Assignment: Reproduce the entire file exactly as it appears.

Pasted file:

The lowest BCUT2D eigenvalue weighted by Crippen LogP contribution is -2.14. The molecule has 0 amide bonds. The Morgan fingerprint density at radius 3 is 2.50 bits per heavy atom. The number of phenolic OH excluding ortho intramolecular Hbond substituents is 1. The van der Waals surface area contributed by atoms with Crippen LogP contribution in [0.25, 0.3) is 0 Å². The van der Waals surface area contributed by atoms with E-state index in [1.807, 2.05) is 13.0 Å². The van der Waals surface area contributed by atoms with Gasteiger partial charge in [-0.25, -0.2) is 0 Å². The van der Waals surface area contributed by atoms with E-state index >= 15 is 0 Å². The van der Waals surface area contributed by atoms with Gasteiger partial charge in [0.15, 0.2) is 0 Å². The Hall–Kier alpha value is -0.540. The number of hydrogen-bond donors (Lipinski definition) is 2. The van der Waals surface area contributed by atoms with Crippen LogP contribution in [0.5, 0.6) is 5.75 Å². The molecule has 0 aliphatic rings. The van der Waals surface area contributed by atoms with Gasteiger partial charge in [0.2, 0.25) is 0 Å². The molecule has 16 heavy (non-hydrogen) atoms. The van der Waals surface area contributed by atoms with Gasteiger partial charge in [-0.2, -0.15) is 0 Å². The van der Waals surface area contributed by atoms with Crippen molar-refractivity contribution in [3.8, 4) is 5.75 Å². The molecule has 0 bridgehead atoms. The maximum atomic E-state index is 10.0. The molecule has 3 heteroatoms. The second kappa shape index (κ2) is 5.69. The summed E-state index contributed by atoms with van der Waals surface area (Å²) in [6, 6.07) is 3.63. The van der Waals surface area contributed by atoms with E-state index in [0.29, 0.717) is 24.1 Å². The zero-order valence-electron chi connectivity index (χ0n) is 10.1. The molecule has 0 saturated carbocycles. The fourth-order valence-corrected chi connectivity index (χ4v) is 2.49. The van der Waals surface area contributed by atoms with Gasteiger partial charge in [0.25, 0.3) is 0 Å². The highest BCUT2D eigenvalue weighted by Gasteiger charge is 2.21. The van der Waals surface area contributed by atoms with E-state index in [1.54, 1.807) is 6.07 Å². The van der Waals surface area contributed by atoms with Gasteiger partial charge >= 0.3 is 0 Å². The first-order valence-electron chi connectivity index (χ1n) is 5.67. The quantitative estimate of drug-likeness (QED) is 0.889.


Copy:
The lowest BCUT2D eigenvalue weighted by Crippen LogP contribution is -2.14. The molecule has 0 amide bonds. The Morgan fingerprint density at radius 3 is 2.50 bits per heavy atom. The number of phenolic OH excluding ortho intramolecular Hbond substituents is 1. The van der Waals surface area contributed by atoms with Crippen LogP contribution in [0.25, 0.3) is 0 Å². The van der Waals surface area contributed by atoms with E-state index in [1.807, 2.05) is 13.0 Å². The van der Waals surface area contributed by atoms with Gasteiger partial charge in [-0.25, -0.2) is 0 Å². The van der Waals surface area contributed by atoms with E-state index >= 15 is 0 Å². The van der Waals surface area contributed by atoms with Gasteiger partial charge in [0.15, 0.2) is 0 Å². The Hall–Kier alpha value is -0.540. The number of hydrogen-bond donors (Lipinski definition) is 2. The van der Waals surface area contributed by atoms with Crippen LogP contribution in [0.5, 0.6) is 5.75 Å². The molecule has 0 aliphatic rings. The van der Waals surface area contributed by atoms with Gasteiger partial charge in [0.2, 0.25) is 0 Å². The molecule has 16 heavy (non-hydrogen) atoms. The van der Waals surface area contributed by atoms with Gasteiger partial charge in [-0.2, -0.15) is 0 Å². The van der Waals surface area contributed by atoms with Crippen molar-refractivity contribution in [3.8, 4) is 5.75 Å². The molecule has 0 bridgehead atoms. The maximum atomic E-state index is 10.0. The molecule has 3 heteroatoms. The second kappa shape index (κ2) is 5.69. The summed E-state index contributed by atoms with van der Waals surface area (Å²) in [6, 6.07) is 3.63. The van der Waals surface area contributed by atoms with E-state index in [0.29, 0.717) is 24.1 Å². The zero-order valence-electron chi connectivity index (χ0n) is 10.1. The molecule has 0 saturated carbocycles. The fourth-order valence-corrected chi connectivity index (χ4v) is 2.49. The van der Waals surface area contributed by atoms with Gasteiger partial charge in [0.25, 0.3) is 0 Å². The highest BCUT2D eigenvalue weighted by Gasteiger charge is 2.21. The van der Waals surface area contributed by atoms with E-state index in [1.54, 1.807) is 6.07 Å². The van der Waals surface area contributed by atoms with Gasteiger partial charge >= 0.3 is 0 Å². The first-order valence-electron chi connectivity index (χ1n) is 5.67. The quantitative estimate of drug-likeness (QED) is 0.889.